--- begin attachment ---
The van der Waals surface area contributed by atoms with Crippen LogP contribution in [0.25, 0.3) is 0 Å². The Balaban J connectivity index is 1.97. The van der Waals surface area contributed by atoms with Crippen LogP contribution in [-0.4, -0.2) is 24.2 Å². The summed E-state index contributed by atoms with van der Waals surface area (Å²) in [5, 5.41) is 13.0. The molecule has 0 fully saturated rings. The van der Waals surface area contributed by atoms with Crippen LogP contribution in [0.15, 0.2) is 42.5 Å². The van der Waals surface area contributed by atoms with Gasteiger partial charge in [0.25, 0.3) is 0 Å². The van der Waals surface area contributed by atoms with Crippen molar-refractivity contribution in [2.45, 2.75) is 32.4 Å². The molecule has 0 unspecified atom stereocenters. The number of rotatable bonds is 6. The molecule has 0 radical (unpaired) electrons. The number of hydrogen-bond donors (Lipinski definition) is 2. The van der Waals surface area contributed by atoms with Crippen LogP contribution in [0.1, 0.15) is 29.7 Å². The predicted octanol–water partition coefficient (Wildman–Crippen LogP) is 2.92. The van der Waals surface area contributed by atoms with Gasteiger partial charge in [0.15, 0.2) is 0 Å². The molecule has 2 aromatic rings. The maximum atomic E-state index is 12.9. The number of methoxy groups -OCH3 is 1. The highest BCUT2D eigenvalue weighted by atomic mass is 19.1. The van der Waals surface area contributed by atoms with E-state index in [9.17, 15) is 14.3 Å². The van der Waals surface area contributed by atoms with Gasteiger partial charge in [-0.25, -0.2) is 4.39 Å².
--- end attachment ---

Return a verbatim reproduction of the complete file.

The van der Waals surface area contributed by atoms with Crippen LogP contribution in [0.25, 0.3) is 0 Å². The Balaban J connectivity index is 1.97. The van der Waals surface area contributed by atoms with Crippen LogP contribution in [-0.4, -0.2) is 24.2 Å². The summed E-state index contributed by atoms with van der Waals surface area (Å²) in [5, 5.41) is 13.0. The molecule has 0 fully saturated rings. The van der Waals surface area contributed by atoms with Crippen LogP contribution in [0.15, 0.2) is 42.5 Å². The van der Waals surface area contributed by atoms with Gasteiger partial charge in [0.25, 0.3) is 0 Å². The van der Waals surface area contributed by atoms with Crippen molar-refractivity contribution in [2.45, 2.75) is 32.4 Å². The molecule has 0 unspecified atom stereocenters. The number of rotatable bonds is 6. The molecule has 0 radical (unpaired) electrons. The number of hydrogen-bond donors (Lipinski definition) is 2. The van der Waals surface area contributed by atoms with Crippen LogP contribution in [0.1, 0.15) is 29.7 Å². The predicted octanol–water partition coefficient (Wildman–Crippen LogP) is 2.92. The van der Waals surface area contributed by atoms with Gasteiger partial charge in [0.15, 0.2) is 0 Å². The molecule has 2 aromatic rings. The maximum atomic E-state index is 12.9. The number of methoxy groups -OCH3 is 1. The highest BCUT2D eigenvalue weighted by atomic mass is 19.1. The van der Waals surface area contributed by atoms with E-state index in [9.17, 15) is 14.3 Å². The van der Waals surface area contributed by atoms with Gasteiger partial charge in [-0.25, -0.2) is 4.39 Å².